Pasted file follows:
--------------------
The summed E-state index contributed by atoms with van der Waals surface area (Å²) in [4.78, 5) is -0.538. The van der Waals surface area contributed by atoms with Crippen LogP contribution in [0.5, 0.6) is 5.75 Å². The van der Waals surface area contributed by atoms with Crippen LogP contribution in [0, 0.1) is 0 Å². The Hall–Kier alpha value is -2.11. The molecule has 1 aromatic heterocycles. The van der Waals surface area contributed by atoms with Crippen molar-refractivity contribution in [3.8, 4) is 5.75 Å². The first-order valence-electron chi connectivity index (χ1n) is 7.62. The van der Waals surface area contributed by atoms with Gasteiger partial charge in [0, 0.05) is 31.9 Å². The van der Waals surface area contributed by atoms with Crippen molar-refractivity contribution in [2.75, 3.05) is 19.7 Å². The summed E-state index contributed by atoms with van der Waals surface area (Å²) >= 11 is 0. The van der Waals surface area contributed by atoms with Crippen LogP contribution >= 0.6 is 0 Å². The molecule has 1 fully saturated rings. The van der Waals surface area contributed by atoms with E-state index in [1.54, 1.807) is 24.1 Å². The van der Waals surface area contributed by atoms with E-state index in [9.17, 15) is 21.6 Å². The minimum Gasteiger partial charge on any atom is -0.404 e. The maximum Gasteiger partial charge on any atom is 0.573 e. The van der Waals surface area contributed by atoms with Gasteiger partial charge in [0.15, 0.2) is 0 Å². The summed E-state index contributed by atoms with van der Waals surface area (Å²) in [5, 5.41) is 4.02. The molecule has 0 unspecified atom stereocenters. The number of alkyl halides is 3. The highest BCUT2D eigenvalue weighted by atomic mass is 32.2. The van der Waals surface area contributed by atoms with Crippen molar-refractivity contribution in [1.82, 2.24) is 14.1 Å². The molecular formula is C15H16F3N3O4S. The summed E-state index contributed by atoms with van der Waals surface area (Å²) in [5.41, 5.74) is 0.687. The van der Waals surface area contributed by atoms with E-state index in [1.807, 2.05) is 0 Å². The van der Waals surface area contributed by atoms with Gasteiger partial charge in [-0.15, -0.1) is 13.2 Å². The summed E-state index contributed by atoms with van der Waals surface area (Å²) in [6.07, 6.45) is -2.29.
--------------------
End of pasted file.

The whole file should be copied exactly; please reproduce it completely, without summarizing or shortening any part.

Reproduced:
The summed E-state index contributed by atoms with van der Waals surface area (Å²) in [4.78, 5) is -0.538. The van der Waals surface area contributed by atoms with Crippen LogP contribution in [0.5, 0.6) is 5.75 Å². The van der Waals surface area contributed by atoms with Crippen LogP contribution in [0, 0.1) is 0 Å². The Hall–Kier alpha value is -2.11. The molecule has 1 aromatic heterocycles. The van der Waals surface area contributed by atoms with Crippen molar-refractivity contribution in [3.8, 4) is 5.75 Å². The first-order valence-electron chi connectivity index (χ1n) is 7.62. The van der Waals surface area contributed by atoms with Gasteiger partial charge in [0, 0.05) is 31.9 Å². The van der Waals surface area contributed by atoms with Crippen molar-refractivity contribution in [2.75, 3.05) is 19.7 Å². The summed E-state index contributed by atoms with van der Waals surface area (Å²) >= 11 is 0. The van der Waals surface area contributed by atoms with Crippen LogP contribution >= 0.6 is 0 Å². The molecule has 1 fully saturated rings. The van der Waals surface area contributed by atoms with E-state index in [1.54, 1.807) is 24.1 Å². The van der Waals surface area contributed by atoms with E-state index in [9.17, 15) is 21.6 Å². The minimum Gasteiger partial charge on any atom is -0.404 e. The maximum Gasteiger partial charge on any atom is 0.573 e. The van der Waals surface area contributed by atoms with Gasteiger partial charge in [0.15, 0.2) is 0 Å². The summed E-state index contributed by atoms with van der Waals surface area (Å²) in [5, 5.41) is 4.02. The molecule has 0 unspecified atom stereocenters. The number of alkyl halides is 3. The highest BCUT2D eigenvalue weighted by atomic mass is 32.2. The van der Waals surface area contributed by atoms with Crippen molar-refractivity contribution in [1.82, 2.24) is 14.1 Å². The molecular formula is C15H16F3N3O4S. The summed E-state index contributed by atoms with van der Waals surface area (Å²) in [5.41, 5.74) is 0.687. The van der Waals surface area contributed by atoms with E-state index in [1.807, 2.05) is 0 Å². The van der Waals surface area contributed by atoms with Gasteiger partial charge in [-0.15, -0.1) is 13.2 Å². The summed E-state index contributed by atoms with van der Waals surface area (Å²) in [6.07, 6.45) is -2.29.